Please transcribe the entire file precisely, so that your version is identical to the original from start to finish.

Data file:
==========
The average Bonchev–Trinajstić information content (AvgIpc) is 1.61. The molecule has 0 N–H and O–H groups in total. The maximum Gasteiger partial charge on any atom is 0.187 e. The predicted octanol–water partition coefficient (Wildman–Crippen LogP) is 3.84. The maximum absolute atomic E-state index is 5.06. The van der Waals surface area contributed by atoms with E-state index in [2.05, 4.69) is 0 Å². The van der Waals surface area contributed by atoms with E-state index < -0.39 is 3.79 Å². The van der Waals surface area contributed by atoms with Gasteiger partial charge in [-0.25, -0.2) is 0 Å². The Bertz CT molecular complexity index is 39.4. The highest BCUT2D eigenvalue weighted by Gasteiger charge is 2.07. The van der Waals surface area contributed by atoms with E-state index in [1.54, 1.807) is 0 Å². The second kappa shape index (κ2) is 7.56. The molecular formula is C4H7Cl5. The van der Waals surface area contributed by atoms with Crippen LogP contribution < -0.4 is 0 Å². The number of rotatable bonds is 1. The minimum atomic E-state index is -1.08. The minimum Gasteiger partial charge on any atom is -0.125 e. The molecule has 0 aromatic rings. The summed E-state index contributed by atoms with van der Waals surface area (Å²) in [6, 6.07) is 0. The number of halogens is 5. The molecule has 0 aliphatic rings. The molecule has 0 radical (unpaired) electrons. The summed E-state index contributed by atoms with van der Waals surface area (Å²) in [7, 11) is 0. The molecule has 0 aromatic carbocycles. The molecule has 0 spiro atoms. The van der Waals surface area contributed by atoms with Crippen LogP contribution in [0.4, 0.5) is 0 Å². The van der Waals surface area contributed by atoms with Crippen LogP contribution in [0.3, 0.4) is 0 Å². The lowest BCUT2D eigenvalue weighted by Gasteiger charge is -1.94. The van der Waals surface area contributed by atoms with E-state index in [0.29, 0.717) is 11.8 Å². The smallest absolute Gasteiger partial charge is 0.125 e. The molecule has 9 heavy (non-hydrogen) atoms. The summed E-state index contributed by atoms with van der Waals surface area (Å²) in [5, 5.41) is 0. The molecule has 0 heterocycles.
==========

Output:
The average Bonchev–Trinajstić information content (AvgIpc) is 1.61. The molecule has 0 N–H and O–H groups in total. The maximum Gasteiger partial charge on any atom is 0.187 e. The predicted octanol–water partition coefficient (Wildman–Crippen LogP) is 3.84. The maximum absolute atomic E-state index is 5.06. The van der Waals surface area contributed by atoms with E-state index in [2.05, 4.69) is 0 Å². The van der Waals surface area contributed by atoms with E-state index < -0.39 is 3.79 Å². The van der Waals surface area contributed by atoms with Gasteiger partial charge in [-0.25, -0.2) is 0 Å². The Bertz CT molecular complexity index is 39.4. The highest BCUT2D eigenvalue weighted by Gasteiger charge is 2.07. The van der Waals surface area contributed by atoms with E-state index in [1.54, 1.807) is 0 Å². The second kappa shape index (κ2) is 7.56. The molecular formula is C4H7Cl5. The van der Waals surface area contributed by atoms with Crippen LogP contribution < -0.4 is 0 Å². The number of rotatable bonds is 1. The minimum atomic E-state index is -1.08. The minimum Gasteiger partial charge on any atom is -0.125 e. The molecule has 0 aromatic rings. The summed E-state index contributed by atoms with van der Waals surface area (Å²) in [6, 6.07) is 0. The number of halogens is 5. The molecule has 0 aliphatic rings. The molecule has 0 radical (unpaired) electrons. The summed E-state index contributed by atoms with van der Waals surface area (Å²) in [7, 11) is 0. The molecule has 0 aromatic carbocycles. The molecule has 0 spiro atoms. The van der Waals surface area contributed by atoms with Crippen LogP contribution in [0.4, 0.5) is 0 Å². The van der Waals surface area contributed by atoms with Crippen LogP contribution in [0.3, 0.4) is 0 Å². The lowest BCUT2D eigenvalue weighted by Gasteiger charge is -1.94. The van der Waals surface area contributed by atoms with E-state index in [0.29, 0.717) is 11.8 Å². The smallest absolute Gasteiger partial charge is 0.125 e. The molecule has 9 heavy (non-hydrogen) atoms. The summed E-state index contributed by atoms with van der Waals surface area (Å²) in [5, 5.41) is 0. The molecule has 0 heterocycles.